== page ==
For example, it is poor science to measure climate impacts in isolation from the cascading impacts they generate ‘downstream’ (such as the adverse impact of temperature increases on insect populations in rainforests and what this means for the rainforest habitats they occupy) and to predict outcomes for humanity based on the climate impacts alone. If enough insects are gone – whether through destruction of habitat, extensive pesticide use, 5G electromagnetic radiation, climate impacts… or a combination of these and other factors – before we reach the critical climate ‘tipping point’, then human food chains will collapse rapidly followed by the human population whatever the state of the climate at the time.

However, rather than reiterate the comprehensive evidence in relation to the synergistic threats to human survival here, let me instead present the evidence only in relation to the decimation of the global insect population – variously given such labels as ‘insectageddon’ and ‘insect apocalypse’ in an attempt to convey the gravity of the crisis – including what is driving it and what it means.

The Importance of Insects

So how important are insects? According to one recent study conducted by Caspar A. Hallmann and eleven associates, insects are vital to ecosystem functioning:

Insects play a central role in a variety of processes, including pollination, herbivory and detrivory [an organism, such as a bacterium, fungus or insect, that feeds on dead plant or animal matter], nutrient cycling and providing a food source for higher trophic levels such as birds, mammals and amphibians. For example, 80% of wild plants are estimated to depend on insects for pollination, while 60% of birds rely on insects as a food source. The ecosystem services provided by wild insects have been estimated at $57 billion annually in the USA. Clearly, preserving insect abundance and diversity should constitute a prime conservation priority.

To underscore the importance of insects, in their study Bradford C. Lister & Andres Garcia simply note that ‘arthropods comprise over two-thirds of terrestrial species’.1   And, as Robert Hunziker observes: without insects ‘burrowing, forming new soil, aerating soil, pollinating food crops…’ and providing food for many bird species, the biosphere simply collapses.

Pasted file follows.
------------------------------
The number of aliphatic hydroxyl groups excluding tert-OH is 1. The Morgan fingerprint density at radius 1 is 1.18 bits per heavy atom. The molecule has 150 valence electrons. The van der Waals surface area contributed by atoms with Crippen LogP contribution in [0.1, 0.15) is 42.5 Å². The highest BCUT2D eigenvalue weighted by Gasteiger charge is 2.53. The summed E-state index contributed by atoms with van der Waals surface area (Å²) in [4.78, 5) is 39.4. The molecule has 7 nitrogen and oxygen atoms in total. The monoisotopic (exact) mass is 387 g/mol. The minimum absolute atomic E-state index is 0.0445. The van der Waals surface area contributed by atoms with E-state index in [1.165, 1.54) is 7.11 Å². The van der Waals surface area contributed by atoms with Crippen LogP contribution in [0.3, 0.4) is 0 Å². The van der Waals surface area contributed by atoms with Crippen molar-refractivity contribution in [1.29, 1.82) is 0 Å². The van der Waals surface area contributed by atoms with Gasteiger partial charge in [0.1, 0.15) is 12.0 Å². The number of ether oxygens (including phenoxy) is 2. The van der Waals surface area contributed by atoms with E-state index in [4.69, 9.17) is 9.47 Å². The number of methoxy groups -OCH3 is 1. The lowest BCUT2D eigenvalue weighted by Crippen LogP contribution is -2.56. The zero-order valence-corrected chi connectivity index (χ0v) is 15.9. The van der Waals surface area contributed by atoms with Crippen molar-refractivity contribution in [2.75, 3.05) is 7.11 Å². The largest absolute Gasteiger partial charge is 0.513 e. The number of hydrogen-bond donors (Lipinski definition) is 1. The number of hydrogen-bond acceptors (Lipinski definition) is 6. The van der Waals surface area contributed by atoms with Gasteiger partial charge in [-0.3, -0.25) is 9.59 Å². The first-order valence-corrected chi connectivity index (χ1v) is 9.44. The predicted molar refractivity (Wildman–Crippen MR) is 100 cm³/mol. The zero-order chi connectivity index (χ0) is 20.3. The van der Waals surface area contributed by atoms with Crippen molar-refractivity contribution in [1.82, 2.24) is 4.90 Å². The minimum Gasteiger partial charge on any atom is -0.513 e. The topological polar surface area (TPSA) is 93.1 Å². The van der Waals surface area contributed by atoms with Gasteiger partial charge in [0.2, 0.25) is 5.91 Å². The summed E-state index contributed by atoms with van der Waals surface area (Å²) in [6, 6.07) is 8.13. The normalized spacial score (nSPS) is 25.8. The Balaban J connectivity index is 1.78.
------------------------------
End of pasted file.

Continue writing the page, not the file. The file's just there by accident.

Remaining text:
However, despite their crucial role in maintaining the habitable biosphere, insects have been in decline for several decades. And the decline is accelerating.

The Decline of Insects

Any study of insect populations readily confirms their rapid decline. For example, in the recent study by Lister and Garcia, they note that ‘Arthropods, invertebrates including insects that have external skeletons, are declining at an alarming rate. While the tropics harbor the majority of arthropod species, little is known about trends in their abundance.’ Hence they compared arthropod biomass in Puerto Rico’s Luquillo rainforest with data taken by Lister back in 1976. They found that ‘biomass had fallen 10 to 60 times’ and their analyses revealed ‘synchronous declines in the lizards, frogs, and birds that eat arthropods’. Moreover, they noted, over the past 30 years forest temperatures have risen 2.0 °C and their study indicated that ‘climate warming is the driving force behind the collapse of the forest’s food web’. Ominously, they observe:

A number of studies indicate that tropical arthropods should be particularly vulnerable to climate warming. If these predictions are realized, climate warming may have a more profound impact on the functioning and diversity of tropical forests than currently anticipated.